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The smartphone-based game has drawn an immediate, intense following, even among the Hollywood elite. The app prompts users to explore the real world while looking for the fictional pocket monsters — and some of the elusive creatures live in the virtual space atop real, private property.
In the first week following the augmented reality game’s release, Jeffrey Marder noticed strangers lingering outside his home — phones in hand.
“At least five individuals knocked on Plaintiff’s door and asked for access to Plaintiff’s backyard in order to ‘catch’ Pokémon that the game had placed at Plaintiff’s residence in West Orange, New Jersey — without Plaintiff’s permission,” states the lawsuit filed by Marder’s attorney Jennifer Pafiti. “Defendants have shown a flagrant disregard for the foreseeable consequences of populating the real world with virtual Pokémon without seeking the permission of property owners.”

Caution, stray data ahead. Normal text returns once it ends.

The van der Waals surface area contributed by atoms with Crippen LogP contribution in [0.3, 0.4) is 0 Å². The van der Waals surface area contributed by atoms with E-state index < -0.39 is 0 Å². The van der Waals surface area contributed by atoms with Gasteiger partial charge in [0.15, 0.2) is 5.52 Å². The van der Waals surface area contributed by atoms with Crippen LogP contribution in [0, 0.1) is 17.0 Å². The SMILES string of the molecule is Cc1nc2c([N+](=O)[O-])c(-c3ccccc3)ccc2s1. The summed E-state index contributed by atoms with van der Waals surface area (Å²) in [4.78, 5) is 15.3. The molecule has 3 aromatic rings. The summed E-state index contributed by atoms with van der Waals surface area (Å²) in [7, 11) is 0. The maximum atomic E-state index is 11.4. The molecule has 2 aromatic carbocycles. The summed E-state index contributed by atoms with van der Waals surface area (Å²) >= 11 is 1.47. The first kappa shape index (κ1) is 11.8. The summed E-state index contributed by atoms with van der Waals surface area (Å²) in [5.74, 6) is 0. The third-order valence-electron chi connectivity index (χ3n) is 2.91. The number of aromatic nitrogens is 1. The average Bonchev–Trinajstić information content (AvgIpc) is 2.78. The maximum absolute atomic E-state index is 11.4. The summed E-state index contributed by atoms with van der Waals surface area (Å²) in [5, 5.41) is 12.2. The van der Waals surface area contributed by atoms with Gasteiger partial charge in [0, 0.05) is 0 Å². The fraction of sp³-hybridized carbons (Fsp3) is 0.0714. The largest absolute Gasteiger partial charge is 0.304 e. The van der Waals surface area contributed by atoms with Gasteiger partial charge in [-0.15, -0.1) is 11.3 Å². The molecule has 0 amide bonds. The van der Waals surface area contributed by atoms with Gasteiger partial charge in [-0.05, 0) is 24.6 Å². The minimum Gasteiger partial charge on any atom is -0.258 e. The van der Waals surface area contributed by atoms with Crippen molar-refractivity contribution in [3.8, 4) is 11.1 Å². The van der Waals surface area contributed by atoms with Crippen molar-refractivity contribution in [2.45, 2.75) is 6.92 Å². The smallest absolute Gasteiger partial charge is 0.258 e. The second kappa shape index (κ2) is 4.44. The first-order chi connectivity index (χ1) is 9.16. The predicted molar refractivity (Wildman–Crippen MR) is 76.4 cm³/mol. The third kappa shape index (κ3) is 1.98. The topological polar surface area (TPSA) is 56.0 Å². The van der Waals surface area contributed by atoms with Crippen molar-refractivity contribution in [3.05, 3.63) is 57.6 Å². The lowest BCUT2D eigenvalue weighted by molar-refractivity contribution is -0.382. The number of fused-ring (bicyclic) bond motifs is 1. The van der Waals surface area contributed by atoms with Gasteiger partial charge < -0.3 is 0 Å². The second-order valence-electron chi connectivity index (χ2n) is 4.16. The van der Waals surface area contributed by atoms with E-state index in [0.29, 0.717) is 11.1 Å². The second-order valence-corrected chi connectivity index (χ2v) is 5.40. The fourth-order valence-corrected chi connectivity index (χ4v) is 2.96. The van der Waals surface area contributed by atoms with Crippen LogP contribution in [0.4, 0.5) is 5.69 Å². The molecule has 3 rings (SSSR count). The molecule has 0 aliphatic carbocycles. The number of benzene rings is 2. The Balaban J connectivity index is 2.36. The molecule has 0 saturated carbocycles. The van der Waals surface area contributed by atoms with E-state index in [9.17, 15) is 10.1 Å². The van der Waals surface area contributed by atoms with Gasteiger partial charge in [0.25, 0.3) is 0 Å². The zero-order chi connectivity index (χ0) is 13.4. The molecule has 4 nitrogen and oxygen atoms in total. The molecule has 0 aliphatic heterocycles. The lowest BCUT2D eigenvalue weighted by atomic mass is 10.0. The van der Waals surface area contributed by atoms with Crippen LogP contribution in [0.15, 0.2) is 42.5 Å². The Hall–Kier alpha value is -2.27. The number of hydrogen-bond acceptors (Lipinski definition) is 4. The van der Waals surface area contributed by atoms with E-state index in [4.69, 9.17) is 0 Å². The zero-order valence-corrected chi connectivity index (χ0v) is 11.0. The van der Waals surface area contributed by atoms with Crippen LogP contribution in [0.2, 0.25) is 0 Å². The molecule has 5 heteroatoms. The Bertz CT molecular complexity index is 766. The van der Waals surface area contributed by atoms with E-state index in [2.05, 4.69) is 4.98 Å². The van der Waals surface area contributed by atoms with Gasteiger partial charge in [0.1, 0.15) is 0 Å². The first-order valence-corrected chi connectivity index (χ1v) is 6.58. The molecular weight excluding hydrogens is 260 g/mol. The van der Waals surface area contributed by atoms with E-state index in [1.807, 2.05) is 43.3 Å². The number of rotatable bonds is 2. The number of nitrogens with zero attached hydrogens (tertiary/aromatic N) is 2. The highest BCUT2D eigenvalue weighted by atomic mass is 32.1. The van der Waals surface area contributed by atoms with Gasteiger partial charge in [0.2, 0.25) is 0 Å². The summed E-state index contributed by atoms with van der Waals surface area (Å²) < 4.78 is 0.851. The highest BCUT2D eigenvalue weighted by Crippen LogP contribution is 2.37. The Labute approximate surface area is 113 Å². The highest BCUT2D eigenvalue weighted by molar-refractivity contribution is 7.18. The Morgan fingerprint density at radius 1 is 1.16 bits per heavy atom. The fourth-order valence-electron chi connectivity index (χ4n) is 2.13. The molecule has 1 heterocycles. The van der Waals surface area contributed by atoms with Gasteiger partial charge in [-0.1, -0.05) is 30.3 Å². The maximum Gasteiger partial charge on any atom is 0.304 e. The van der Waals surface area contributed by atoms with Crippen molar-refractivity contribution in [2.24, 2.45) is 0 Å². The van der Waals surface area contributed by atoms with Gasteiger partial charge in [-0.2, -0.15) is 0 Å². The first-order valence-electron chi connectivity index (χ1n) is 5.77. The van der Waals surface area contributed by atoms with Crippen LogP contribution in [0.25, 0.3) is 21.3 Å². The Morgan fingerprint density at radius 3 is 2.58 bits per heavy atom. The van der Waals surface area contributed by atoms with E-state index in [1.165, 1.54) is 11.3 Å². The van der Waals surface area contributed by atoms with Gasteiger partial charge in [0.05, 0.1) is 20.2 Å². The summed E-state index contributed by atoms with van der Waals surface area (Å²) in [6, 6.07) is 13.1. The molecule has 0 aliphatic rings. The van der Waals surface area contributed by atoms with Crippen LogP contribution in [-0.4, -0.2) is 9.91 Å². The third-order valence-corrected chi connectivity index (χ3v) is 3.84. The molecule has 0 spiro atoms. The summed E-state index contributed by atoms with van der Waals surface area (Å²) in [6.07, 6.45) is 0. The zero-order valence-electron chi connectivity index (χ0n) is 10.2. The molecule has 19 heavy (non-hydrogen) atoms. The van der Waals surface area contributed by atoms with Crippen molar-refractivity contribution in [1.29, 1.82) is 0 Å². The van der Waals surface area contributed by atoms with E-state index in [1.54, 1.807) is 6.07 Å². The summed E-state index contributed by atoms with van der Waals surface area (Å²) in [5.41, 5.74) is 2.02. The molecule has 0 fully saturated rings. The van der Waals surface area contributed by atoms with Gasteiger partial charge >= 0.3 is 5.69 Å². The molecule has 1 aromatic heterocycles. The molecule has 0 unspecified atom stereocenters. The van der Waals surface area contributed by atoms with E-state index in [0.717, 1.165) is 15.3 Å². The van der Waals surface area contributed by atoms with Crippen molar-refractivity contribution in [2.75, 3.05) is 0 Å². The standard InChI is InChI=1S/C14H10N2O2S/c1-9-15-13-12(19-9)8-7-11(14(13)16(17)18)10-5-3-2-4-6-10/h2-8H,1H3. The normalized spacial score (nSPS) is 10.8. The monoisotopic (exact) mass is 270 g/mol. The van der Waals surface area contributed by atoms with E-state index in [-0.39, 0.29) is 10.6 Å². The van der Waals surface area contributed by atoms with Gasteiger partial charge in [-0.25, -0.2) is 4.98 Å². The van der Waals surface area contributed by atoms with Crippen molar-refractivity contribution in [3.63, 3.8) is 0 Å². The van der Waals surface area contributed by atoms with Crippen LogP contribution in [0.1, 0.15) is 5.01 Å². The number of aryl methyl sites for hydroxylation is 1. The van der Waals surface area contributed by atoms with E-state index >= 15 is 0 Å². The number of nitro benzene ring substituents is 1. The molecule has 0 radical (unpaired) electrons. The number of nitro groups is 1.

As the lawsuit points out, Marder isn’t the only person who is unhappy with the visits.
Other homeowners, movie theaters and even historical landmarks have expressed concern that their sites were tagged by Niantic as “Pokestops” or “Pokemon Gyms” that give users access to in-game boosts.
Marder is suing The Pokemon Company as well as Nintendo, which co-owns the Pokemon franchise, and Niantic, the company that developed the game.
The proposed class includes: “All persons in the United States who own property (i) the GPS coordinates of which were designated by Defendants, without authorization, as Pokéstops or Pokémon gyms in the Pokémon Go mobile application or (ii) abutting property the GPS coordinates of which were designated by Defendants, without authorization, as Pokéstops or Pokémon gyms in the Pokémon Go mobile application.”
Marder is seeking damages or disgorgement of the Pokemon Go profits, as well as an injunction to prevent in-game GPS tags from being placed on private property without permission. (Read the full complaint here.)
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